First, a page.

As so often in life, an apparent step back launched two steps forward. Growing up around the track, Lavin had admired the veterinarians who could work for any barn but were beholden to none. And it so happened that he returned to that environment at a time when science was transforming his professional possibilities–above all, thanks to more effective tranquilizers.
“When I got to Churchill, surgery was in its very beginnings,” he recalls. “That was the summer Tim Tam broke down in the Belmont and went to the University of Pennsylvania for his surgery. I’ve always marked that as the time, when it made the front page of the Daily Racing Form for weeks after, that people knew it was possible.”
Or take the flexible endoscope. When Lavin qualified, they were still using a rigid scope. “And along with the fact that you really couldn’t trust the tranquilizer, at that time, you had to have a very, very good reason–or had to be very, very brave–to insert that three-foot stick up through a horse’s head. It was a different, different world.”
Mind you, they would still dispense veterinary prescriptions at Wagner’s Pharmacy, ’round the corner. With limited literacy among the backstretch staff, the recipes would be numbered. “So Dr. Young’s No. 4 was for colic,” explains Lavin. “Sunny Jim Fitzsimmons’ No. 7 was a working [blister] paint. And so on.”
Some treatments, however, were rather more contentious. Especially, Lavin found, those introduced by out-of-town horsemen, almost invariably in a brown paper bag. Lavin would put them in the trunk, pull up somewhere and throw them into the trash. When Canonero II arrived from Venezuela in 1971, one of his crew who could speak a little English approached Lavin on Derby morning and asked what might he might legally use “to put a horse on his toes.”
It’s a performance-enhancing drug. It’s a debilitating drug. Dehydrates them. In the same breath, it’s the very same thing your grandmother in her wheelchair takes every morning. Now, you tell me that this is a dangerous drug. It’s innocuous. The worst thing about Lasix is that it is so innocuous.”
“In those days, the rules were very simple,” observes Lavin. “You didn’t use narcotics, of course. You couldn’t use depressants, or stimulants, or anything actually that would interfere with the testing. [But] that opened it up to all the steroids and things, which were fairly new at the time. ‘Well,’ I said, ‘On this particular day, Derby day, you don’t need anything like that. Canonero will be perfectly fine.'”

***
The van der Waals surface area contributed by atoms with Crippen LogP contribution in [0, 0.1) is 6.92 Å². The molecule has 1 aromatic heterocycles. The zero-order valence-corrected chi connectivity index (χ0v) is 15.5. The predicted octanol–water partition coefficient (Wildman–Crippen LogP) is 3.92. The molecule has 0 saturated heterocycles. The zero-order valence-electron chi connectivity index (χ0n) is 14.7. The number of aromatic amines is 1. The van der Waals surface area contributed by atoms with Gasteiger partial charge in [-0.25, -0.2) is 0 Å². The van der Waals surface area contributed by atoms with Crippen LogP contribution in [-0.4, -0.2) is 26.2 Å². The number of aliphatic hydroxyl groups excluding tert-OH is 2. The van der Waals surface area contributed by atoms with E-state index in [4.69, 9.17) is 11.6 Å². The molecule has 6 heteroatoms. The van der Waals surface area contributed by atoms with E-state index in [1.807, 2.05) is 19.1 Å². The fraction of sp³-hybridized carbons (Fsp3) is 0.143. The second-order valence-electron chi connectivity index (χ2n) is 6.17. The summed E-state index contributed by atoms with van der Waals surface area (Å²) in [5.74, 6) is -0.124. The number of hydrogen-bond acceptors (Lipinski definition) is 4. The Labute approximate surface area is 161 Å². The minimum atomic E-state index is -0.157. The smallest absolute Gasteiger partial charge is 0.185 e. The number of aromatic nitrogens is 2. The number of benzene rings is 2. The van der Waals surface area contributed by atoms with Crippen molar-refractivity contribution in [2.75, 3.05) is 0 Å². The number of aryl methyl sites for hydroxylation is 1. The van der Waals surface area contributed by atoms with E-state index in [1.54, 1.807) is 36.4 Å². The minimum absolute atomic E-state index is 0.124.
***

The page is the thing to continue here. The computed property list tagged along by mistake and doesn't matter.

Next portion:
In the event, of course, Canonero was more than fine and exploded past 17 horses to win going away. But the story reflects Lavin’s vexation with a misplaced faith, among some horsemen, in medication as some kind of occult, transformative box of tricks.
“Lasix is the one everybody loves to talk about,” he says wearily. “I hate to talk about it, but I will. It’s a performance-enhancing drug. It’s a debilitating drug. Dehydrates them. In the same breath, it’s the very same thing your grandmother in her wheelchair takes every morning. Now, you tell me that this is a dangerous drug. It’s innocuous. The worst thing about Lasix is that it is so innocuous.
“You can make up any story you want, some people are going to believe it. There was a statistic the other day about the number of stakes winners last year that did not race on Lasix. Of the 408 stakes or something, I think there were 11 of them. Ridiculous. What a waste of money.
“Of course, I’m enough of an old fogey, we didn’t have Lasix when I started. We were into the ’90s before a horse won a Derby on Lasix. So what’s the big deal? But if that trainer across the street is winning more races than you, and he’s adding a little peanut butter and jelly to his evening meal… Do I have to tell you the rest of it? You’d sell a whole lot of peanut butter and jelly on the backside.”
For better or worse, times have changed. Think back to Flip Sal himself, and the assets he was able to offer when salvaged for a stud career. To whatever extent his redemption should be credited to his doctors, you won’t find many nowadays who have made 24 starts by the May of their 3-year-old careers.
Lavin likes to remind people that Seabiscuit ran 35 times as a 2-year-old. And some years, though he was working at the track at least 300 days, he didn’t have to destroy a single horse. On the other hand, the lower mileage of the modern era Lavin attributes not so much to the horse, as to trainers.
“If anything, we are growing a stronger horse,” he suggests. “Simply because they’re not worming [i.e. their systems are protected by modern treatments]. You keep the worms out of them, everything they’re eating goes into making them, not necessarily bigger, but I would bet that they’re a little bigger than when I started. Certainly they’re stronger.”
But fortitude, in horses no less than in people, is not just a matter of physical reserves. Having been at such pains to deprecate his role in the redemption of Flip Sal, it comes as no surprise to hear Lavin share a story that vividly sustains what we might call the Will Rogers principle.
One Saturday afternoon he took a call from a small farm where a client took exemplary care of his riding horses.
“Doc, this horse, he’s just not quite feeling right. I think he’s a little uncomfortable. My wife and I are going out for the evening and I’d feel a lot better if you could just take a look at him.”
As far as Lavin recalls, the most he might have done was administer a small shot of tranquilizer. Essentially there didn’t seem to be a thing wrong with him. Next morning, the phone rang again.
“Doc, I got to tell you, we came home last night and this horse was dead.”
“Well, how about that?” says Lavin now. “I went by there on my way home, and the horse was dead–that was a good diagnosis. But in that stall there wasn’t one piece of straw out of place, nothing messed up at all. So we sent him up to the university for an autopsy. Sure enough, he had ruptured his stomach. Now this is one of the worst things you could wish on a horse. Yet he didn’t so much as dig a little place in the floor.”